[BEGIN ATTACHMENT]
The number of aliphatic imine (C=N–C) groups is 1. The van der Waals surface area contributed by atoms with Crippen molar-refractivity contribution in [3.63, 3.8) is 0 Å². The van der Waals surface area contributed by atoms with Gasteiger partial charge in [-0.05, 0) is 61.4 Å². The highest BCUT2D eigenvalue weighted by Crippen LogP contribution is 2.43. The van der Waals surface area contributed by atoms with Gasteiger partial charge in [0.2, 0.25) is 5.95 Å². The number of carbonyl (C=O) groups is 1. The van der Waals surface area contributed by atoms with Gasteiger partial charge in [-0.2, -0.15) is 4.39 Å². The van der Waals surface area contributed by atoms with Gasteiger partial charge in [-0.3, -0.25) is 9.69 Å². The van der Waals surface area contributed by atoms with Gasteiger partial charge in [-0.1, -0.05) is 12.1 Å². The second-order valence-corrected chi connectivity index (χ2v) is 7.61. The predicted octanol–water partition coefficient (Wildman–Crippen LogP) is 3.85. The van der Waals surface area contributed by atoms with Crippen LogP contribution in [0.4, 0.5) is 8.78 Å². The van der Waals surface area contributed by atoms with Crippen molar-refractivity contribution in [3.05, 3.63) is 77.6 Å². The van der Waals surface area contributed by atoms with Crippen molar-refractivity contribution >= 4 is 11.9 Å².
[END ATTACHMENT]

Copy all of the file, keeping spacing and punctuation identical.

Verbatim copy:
The number of aliphatic imine (C=N–C) groups is 1. The van der Waals surface area contributed by atoms with Crippen molar-refractivity contribution in [3.63, 3.8) is 0 Å². The van der Waals surface area contributed by atoms with Gasteiger partial charge in [-0.05, 0) is 61.4 Å². The highest BCUT2D eigenvalue weighted by Crippen LogP contribution is 2.43. The van der Waals surface area contributed by atoms with Gasteiger partial charge in [0.2, 0.25) is 5.95 Å². The number of carbonyl (C=O) groups is 1. The van der Waals surface area contributed by atoms with Gasteiger partial charge in [-0.2, -0.15) is 4.39 Å². The van der Waals surface area contributed by atoms with Gasteiger partial charge in [-0.3, -0.25) is 9.69 Å². The van der Waals surface area contributed by atoms with Gasteiger partial charge in [-0.1, -0.05) is 12.1 Å². The second-order valence-corrected chi connectivity index (χ2v) is 7.61. The predicted octanol–water partition coefficient (Wildman–Crippen LogP) is 3.85. The van der Waals surface area contributed by atoms with Crippen LogP contribution in [0.4, 0.5) is 8.78 Å². The van der Waals surface area contributed by atoms with Crippen molar-refractivity contribution in [3.05, 3.63) is 77.6 Å². The van der Waals surface area contributed by atoms with Crippen molar-refractivity contribution >= 4 is 11.9 Å².